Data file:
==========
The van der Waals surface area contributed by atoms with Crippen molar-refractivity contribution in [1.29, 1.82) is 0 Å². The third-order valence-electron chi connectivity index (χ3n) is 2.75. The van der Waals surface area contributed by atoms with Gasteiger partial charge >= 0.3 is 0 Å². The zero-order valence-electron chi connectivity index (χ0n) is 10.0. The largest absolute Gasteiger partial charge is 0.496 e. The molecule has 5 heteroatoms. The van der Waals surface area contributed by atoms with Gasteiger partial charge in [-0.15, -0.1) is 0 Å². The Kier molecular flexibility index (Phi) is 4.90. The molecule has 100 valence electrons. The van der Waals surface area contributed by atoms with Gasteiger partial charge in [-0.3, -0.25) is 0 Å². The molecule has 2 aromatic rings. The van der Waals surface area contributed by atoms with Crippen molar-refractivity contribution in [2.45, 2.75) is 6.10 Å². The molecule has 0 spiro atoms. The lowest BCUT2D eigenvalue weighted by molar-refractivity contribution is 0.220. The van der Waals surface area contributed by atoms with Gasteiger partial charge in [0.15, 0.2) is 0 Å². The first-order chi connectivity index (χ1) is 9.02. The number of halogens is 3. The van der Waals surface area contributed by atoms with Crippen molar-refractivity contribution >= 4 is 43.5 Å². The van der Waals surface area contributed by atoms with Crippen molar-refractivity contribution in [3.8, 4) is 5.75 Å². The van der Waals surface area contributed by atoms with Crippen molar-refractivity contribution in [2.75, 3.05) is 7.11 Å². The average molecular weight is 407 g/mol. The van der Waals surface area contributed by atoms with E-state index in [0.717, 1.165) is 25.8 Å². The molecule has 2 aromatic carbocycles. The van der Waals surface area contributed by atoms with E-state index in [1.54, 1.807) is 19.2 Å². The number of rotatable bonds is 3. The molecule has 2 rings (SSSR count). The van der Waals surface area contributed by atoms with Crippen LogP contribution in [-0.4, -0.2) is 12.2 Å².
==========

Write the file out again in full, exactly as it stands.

The van der Waals surface area contributed by atoms with Crippen molar-refractivity contribution in [1.29, 1.82) is 0 Å². The third-order valence-electron chi connectivity index (χ3n) is 2.75. The van der Waals surface area contributed by atoms with Gasteiger partial charge >= 0.3 is 0 Å². The zero-order valence-electron chi connectivity index (χ0n) is 10.0. The largest absolute Gasteiger partial charge is 0.496 e. The molecule has 5 heteroatoms. The van der Waals surface area contributed by atoms with Gasteiger partial charge in [-0.15, -0.1) is 0 Å². The Kier molecular flexibility index (Phi) is 4.90. The molecule has 100 valence electrons. The van der Waals surface area contributed by atoms with Gasteiger partial charge in [-0.3, -0.25) is 0 Å². The molecule has 2 aromatic rings. The van der Waals surface area contributed by atoms with Crippen molar-refractivity contribution in [2.45, 2.75) is 6.10 Å². The molecule has 0 spiro atoms. The lowest BCUT2D eigenvalue weighted by molar-refractivity contribution is 0.220. The van der Waals surface area contributed by atoms with Gasteiger partial charge in [0.15, 0.2) is 0 Å². The first-order chi connectivity index (χ1) is 9.02. The number of halogens is 3. The van der Waals surface area contributed by atoms with Crippen molar-refractivity contribution >= 4 is 43.5 Å². The van der Waals surface area contributed by atoms with Crippen molar-refractivity contribution in [3.8, 4) is 5.75 Å². The van der Waals surface area contributed by atoms with Crippen molar-refractivity contribution in [2.75, 3.05) is 7.11 Å². The average molecular weight is 407 g/mol. The van der Waals surface area contributed by atoms with E-state index in [0.717, 1.165) is 25.8 Å². The molecule has 2 aromatic carbocycles. The van der Waals surface area contributed by atoms with E-state index in [1.54, 1.807) is 19.2 Å². The number of rotatable bonds is 3. The molecule has 2 rings (SSSR count). The van der Waals surface area contributed by atoms with Crippen LogP contribution in [-0.4, -0.2) is 12.2 Å².